Korean Cultural Experiences

Essay by rmichelegUniversity, Bachelor'sA, May 2004

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The culture of Korean people is a unique blend of Chinese and Japanese influences. Korea is located between China and Japan. The name Korea comes from the early dynasty name of Koryo, meaning high and clear. The symbol comes from Korea's mountains, clear blue sky, and streams. The Korean culture differs greatly from the American society in which I am accustomed. Korean history, family life, mannerisms, religion, ethics, communication, clothing, food, holidays and rituals are vastly different from other cultures. The study of Korean culture paves the way for better business and personal relationships.

This history of Korea began with the establishment of hierarchical arrangements. Korea had developed a social order among the citizens. Early in Korea's history were four distinct social classes. The highest order among the people was the military (yangban), which married within their structures and lived apart from the other classes. The middle people (chungin) were comprised as professional people but still treated as second-class citizens.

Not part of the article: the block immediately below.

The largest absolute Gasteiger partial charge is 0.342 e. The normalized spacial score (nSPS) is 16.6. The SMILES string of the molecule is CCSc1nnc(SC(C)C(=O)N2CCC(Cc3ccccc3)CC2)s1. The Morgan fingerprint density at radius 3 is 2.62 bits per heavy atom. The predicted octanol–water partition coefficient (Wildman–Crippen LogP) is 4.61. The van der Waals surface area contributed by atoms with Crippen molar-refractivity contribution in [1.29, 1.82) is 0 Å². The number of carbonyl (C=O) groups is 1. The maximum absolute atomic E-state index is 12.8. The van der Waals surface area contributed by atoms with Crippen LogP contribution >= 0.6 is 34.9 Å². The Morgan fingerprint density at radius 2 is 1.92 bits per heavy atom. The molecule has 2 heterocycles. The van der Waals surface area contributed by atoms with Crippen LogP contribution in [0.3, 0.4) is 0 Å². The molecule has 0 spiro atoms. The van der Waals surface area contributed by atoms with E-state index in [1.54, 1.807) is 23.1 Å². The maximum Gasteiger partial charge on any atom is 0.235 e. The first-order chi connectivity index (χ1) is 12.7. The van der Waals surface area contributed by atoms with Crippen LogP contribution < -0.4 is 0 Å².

The good or common people (yangmin/sangmin) contained mostly farmers and fishermen. The peasants or outsiders (ch'onmin) were society's outcasts, slaves, women, healers, and entertainers. Power was in the form of groups of ruling elite and they appointed kings. Social order was determined by bloodline. Later, public officials were appointed on the basis of their performance on the civil examinations. After the Japanese takeover or the Korean peninsula, Japan forced the Koreans to give up their surnames and adopt Japanese names. They also demanded that Koreans learned Japanese and forbade the use of Korean in any form. In 1948 South Korea became the Republic of Korea and North Korea declared themselves Communist. The split was based on land division at the 38th parallel. Most of the information contained in this paper is based on the culture of the citizens of South...